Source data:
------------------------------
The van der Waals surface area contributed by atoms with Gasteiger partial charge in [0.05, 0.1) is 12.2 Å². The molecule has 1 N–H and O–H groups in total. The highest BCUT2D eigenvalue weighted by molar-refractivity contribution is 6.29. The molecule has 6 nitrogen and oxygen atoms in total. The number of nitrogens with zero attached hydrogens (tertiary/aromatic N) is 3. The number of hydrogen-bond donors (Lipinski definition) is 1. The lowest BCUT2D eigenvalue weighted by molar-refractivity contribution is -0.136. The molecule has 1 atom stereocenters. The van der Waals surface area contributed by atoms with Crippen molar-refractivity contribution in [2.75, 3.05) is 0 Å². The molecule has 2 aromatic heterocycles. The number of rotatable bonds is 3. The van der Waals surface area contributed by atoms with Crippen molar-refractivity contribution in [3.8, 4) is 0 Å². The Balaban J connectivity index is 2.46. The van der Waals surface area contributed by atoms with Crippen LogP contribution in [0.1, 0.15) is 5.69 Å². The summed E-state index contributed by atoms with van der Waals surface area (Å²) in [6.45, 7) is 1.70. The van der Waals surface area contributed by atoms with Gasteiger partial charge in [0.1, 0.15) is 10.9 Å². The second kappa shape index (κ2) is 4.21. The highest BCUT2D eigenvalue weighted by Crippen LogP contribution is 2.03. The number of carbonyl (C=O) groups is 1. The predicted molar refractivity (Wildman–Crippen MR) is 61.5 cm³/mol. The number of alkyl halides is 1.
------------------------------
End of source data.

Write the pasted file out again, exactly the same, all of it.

The van der Waals surface area contributed by atoms with Gasteiger partial charge in [0.05, 0.1) is 12.2 Å². The molecule has 1 N–H and O–H groups in total. The highest BCUT2D eigenvalue weighted by molar-refractivity contribution is 6.29. The molecule has 6 nitrogen and oxygen atoms in total. The number of nitrogens with zero attached hydrogens (tertiary/aromatic N) is 3. The number of hydrogen-bond donors (Lipinski definition) is 1. The lowest BCUT2D eigenvalue weighted by molar-refractivity contribution is -0.136. The molecule has 1 atom stereocenters. The van der Waals surface area contributed by atoms with Crippen molar-refractivity contribution in [2.75, 3.05) is 0 Å². The molecule has 2 aromatic heterocycles. The number of rotatable bonds is 3. The van der Waals surface area contributed by atoms with Crippen molar-refractivity contribution in [3.8, 4) is 0 Å². The Balaban J connectivity index is 2.46. The van der Waals surface area contributed by atoms with Crippen LogP contribution in [0.1, 0.15) is 5.69 Å². The summed E-state index contributed by atoms with van der Waals surface area (Å²) in [6.45, 7) is 1.70. The van der Waals surface area contributed by atoms with Gasteiger partial charge in [0.1, 0.15) is 10.9 Å². The second kappa shape index (κ2) is 4.21. The highest BCUT2D eigenvalue weighted by Crippen LogP contribution is 2.03. The number of carbonyl (C=O) groups is 1. The predicted molar refractivity (Wildman–Crippen MR) is 61.5 cm³/mol. The number of alkyl halides is 1.